History of Sham Shui Po
Originally a coastal settlement before reclamation brought it inland it was close to the important peninsular of Tak Kok Tsui with it's Cosmopolitan Dock, now since long gone of course. The last of the connection with the sea disappeared in the 1970s when the Nam Cheong Street nullah, or concrete stream, was covered over and today all that remains of it is the wide street which now runs past the open green park.
It was not until the mid 20th century that the area had started its climb to current prominence, though starting with the sad period of the Japanese Occupation of Hong Kong when a POW camp was built here.
The area has often accepted refugees from conflicts in the area and so many temporary residents have come and gone or been absorbed into the local population.
220AD - Lei Cheung Uk Han Tomb built and then ruined, would not be uncovered again until 1955.
1850 - Small Village of Sham Shi Po, situated on the fertile soil of the alluvial plain, was mostly rural farmland.
1898 - Comes under British colonial rule when the Qing Government leases the land from Boundary Street to Shenzhen River. In the same year a temple to Sam Tai Tsz was constructed on what is now Yu Chau Street. Together with the Pak Tai temple built 12 years later beside it this was to become the major Taoist place of worship in the district.
1918 - Ferry services operate between Central and Sham Shui Po Pier bringing customers to the Pei Ho Street Market.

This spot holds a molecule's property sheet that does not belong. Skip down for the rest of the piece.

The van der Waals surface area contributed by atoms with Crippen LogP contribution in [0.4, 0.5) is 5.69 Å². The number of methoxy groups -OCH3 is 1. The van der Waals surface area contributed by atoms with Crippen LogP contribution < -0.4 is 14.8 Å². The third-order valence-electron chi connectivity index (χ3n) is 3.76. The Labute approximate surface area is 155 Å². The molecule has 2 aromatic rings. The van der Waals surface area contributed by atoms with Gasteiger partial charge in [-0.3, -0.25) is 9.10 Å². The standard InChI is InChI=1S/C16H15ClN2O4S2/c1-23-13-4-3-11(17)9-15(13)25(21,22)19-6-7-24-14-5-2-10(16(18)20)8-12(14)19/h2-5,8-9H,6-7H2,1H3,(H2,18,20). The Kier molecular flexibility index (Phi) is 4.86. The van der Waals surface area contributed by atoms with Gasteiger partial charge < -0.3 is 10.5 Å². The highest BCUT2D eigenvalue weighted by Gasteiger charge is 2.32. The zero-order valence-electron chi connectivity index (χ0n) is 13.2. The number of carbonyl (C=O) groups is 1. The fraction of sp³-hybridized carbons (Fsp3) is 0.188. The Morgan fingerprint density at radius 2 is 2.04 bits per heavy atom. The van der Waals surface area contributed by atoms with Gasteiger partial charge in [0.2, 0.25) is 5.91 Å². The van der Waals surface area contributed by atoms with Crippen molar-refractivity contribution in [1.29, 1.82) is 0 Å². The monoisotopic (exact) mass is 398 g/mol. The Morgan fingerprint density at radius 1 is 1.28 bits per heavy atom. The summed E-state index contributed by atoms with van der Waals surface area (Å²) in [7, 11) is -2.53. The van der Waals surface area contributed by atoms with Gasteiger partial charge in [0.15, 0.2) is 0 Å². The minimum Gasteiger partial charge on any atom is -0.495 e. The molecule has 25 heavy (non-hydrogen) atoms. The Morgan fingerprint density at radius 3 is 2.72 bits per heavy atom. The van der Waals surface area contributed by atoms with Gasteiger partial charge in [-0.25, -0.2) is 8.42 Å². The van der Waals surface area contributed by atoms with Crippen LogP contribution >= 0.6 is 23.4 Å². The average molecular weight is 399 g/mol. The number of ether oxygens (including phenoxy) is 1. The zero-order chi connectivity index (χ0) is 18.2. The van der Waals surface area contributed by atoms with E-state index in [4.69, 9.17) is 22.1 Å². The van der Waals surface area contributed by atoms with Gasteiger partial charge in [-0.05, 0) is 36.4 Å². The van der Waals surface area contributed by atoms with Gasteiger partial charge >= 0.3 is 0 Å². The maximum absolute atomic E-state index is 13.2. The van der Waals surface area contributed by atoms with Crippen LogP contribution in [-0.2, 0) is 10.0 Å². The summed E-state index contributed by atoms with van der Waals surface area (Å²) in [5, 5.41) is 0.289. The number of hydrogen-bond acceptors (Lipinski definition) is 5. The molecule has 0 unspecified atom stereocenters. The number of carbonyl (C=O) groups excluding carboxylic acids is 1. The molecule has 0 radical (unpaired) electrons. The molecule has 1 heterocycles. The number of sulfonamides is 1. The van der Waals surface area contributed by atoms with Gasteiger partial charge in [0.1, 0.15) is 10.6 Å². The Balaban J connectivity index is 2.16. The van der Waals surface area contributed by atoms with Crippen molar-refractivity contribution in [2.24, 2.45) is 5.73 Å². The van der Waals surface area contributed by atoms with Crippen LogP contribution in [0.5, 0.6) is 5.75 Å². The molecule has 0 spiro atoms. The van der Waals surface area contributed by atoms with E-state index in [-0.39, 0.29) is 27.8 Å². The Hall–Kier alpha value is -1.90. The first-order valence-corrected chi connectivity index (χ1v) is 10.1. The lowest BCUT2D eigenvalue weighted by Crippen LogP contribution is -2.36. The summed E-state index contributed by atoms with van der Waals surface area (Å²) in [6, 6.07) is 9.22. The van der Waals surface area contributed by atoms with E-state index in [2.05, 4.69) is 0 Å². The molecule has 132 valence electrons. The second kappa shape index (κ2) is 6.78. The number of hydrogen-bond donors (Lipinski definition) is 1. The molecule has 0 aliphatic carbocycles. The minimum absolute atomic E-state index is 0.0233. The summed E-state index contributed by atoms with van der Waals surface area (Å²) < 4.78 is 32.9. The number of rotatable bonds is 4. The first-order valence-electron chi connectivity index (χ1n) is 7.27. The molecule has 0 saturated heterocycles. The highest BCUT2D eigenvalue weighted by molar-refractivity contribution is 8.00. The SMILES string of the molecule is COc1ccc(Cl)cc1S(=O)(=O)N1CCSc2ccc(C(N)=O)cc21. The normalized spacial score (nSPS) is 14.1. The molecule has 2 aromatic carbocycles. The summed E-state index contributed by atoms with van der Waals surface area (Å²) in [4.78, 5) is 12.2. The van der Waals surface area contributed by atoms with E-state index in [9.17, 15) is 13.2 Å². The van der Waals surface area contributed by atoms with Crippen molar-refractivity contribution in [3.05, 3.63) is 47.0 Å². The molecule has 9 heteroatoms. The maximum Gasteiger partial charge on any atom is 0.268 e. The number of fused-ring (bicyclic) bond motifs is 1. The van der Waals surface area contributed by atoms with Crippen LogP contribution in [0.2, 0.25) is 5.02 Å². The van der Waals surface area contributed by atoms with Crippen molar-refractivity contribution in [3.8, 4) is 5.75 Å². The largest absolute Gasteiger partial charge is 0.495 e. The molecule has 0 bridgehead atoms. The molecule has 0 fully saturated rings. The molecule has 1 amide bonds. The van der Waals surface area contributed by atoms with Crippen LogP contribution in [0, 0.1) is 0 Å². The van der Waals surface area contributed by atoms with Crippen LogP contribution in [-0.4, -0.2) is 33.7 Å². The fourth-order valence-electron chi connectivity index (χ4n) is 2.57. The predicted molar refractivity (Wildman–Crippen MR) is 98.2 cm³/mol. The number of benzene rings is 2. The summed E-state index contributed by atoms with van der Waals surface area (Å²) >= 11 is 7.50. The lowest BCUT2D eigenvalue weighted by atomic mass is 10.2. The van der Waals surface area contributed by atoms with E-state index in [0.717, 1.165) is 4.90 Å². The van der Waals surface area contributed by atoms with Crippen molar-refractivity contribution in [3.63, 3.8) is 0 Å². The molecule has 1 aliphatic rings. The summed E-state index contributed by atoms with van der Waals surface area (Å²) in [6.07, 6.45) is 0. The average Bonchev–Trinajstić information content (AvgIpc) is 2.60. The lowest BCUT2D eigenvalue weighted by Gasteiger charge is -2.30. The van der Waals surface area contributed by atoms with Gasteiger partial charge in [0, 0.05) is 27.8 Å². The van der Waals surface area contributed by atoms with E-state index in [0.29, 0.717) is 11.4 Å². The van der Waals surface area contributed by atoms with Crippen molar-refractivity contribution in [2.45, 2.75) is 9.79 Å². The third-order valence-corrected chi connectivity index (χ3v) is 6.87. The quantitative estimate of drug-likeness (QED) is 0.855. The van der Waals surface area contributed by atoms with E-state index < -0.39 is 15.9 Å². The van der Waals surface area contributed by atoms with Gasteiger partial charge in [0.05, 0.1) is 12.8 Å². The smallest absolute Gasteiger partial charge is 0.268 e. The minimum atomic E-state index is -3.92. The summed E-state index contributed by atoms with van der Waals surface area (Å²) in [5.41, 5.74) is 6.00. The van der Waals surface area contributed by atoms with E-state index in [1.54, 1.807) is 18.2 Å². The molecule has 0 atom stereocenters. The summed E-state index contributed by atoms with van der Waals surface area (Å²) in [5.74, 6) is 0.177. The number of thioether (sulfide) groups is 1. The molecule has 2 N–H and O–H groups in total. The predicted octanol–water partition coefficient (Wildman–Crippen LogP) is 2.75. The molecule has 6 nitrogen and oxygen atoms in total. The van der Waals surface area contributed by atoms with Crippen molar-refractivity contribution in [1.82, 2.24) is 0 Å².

1924 - A major police station was built at junction of Lai Chi Kok Road and Yen Chow Street, today it is a sub station but still in active use. The exterior can be viewed as a good example of colonial government buildings of this period.
1931 - Lui Seng Chun was built, now preserved as a Grade I (one) listed building it is one of the rare examples of this period which can now be seen in original condition. Now used by the Hong Kong Baptist University as a Chinese Medicine and healthcare centre to is an outsanding example of what was at the time common architecture with both Chinese, British and art deco influences.
1937 - Refujees from the Sino Japanese war start to arrive and population expands rapidly.
1942-1945 - Prison of War camp operated by Japanese Army of occupation.
1950-1952 - Continuing refugees arrive from the conflicts in China until the area is surrounded by squatter huts.
1955 - Reclamation means the last of the docks is closed and Sham Shui Po can no longer rely upon trade in and out for business. Trade turns to textile manufacture and combined with the continuing boom in population providing a ready supply of manpower the area becomes a small manufacturing centre.
1960s - Boom time for the region as it becomes the most important wholesale and manufacturing district for textiles.
1976 - Wholesale textile market established on the corner of Shek Kip Mei Street and Yu Chau Street.
1979-1981 - Vietnamese refugees held at refugee camp in Sham Shui Po.